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You are a transplant living in Miami. Is there a general aesthetic you feel is apparent from both places artistically? How do they differ? How do they unite? 

The art world is pretty homogenous where ever you turn today. In Sweden though strong use of color is still considered a bit too decorative and not really tasteful art. I figure the climate and Swedish mentality makes up for a careful approach to boldness. But good conceptual art in Sweden as elsewhere is always recognized. Then of course there's only 9 million Swedes and their local exposure or gene pool of artists isn't that big, no matter how much you Google or travel to NY once a year, will never reach the multitude and mixture that we have here in America and Miami. Everybody is here!
To learn more about Peter Hammar's work visit his website right here. 

"Mapping Empty Spaces" opens March 7th at the Swedish American Museum. For more information on the exhibit visit the museums website right here. 

Angry Artist Smashes Ai Weiwei's Work (Video Stills)

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Maximo Caminero is caught on camera smashing a $1 million vase from Chinese artist Ai Weiwei's collection at Perez Art Museum Miami, Sunday, Feb. 16, 2014. Caminero, 51, was arrested on criminal mischief charges. (VIDEO STILL/CNN, WSVN, Viewer Video)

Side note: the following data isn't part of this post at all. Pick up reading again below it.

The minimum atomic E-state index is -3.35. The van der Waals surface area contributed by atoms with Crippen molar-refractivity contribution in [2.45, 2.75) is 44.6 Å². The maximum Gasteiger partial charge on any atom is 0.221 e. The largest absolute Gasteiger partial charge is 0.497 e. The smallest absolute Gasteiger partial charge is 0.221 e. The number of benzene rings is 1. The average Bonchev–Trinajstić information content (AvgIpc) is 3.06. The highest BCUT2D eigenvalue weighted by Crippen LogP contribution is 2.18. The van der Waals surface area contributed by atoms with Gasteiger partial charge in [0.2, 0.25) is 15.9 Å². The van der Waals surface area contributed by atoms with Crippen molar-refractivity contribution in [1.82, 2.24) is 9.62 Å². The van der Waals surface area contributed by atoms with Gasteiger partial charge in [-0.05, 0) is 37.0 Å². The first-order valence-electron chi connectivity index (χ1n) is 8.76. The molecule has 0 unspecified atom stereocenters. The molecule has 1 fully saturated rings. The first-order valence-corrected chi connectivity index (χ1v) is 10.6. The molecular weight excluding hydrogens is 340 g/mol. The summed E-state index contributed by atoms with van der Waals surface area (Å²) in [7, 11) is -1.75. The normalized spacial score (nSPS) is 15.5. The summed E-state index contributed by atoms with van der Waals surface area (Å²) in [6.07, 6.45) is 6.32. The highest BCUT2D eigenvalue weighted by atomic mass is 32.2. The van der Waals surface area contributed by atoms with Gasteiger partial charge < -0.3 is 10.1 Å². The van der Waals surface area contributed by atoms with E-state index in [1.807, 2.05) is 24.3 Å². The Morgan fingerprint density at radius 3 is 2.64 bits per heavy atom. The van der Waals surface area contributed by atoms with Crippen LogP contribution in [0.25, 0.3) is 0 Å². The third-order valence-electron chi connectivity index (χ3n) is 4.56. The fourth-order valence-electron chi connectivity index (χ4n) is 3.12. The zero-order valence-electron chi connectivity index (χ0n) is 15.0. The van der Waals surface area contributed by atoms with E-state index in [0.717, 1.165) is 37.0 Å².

Phoenix Artist: Kristin Bauer

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Your work is very graphic and uses text and color. Do you come from a graphic design background? 

I don’t have a formal background or training in graphic design, but I’ve done a decent amount of design work for projects and jobs I’ve been involved with in the arts in the past.  More than that I am naturally drawn to how information is presented to the general public in order to brand something or sway society’s thinking and feeling.  Specifically speaking, 20th century propaganda and advertising are some of the things I find most influence my work, although I don’t try to replicate them.

What are the stages that go into making one of your pieces? 

It certainly varies.  With my paintings and sculptures I generally start with a shell of an idea- the idea, the crafting of dual tension and symbiosis between text and image, or text and shape, is the most important thing to me.  Once I know the nuts and bolts of the content, I begin intuitively playing with the color, typography, shapes and composition until the piece carries new implications on a level where I myself can find new levels of meaning and hidden nuances.  At that point the piece has a life of its own- its own intangible agenda, if you will- and then I feel like I have done my work.

I also have a funny habit of making piles of semi paintings on small irregularly shaped or partial panels.  They feel a bit like puzzle pieces to me.  I rearrange them periodically until I find an arrangement that works fluidly as a cohesive whole.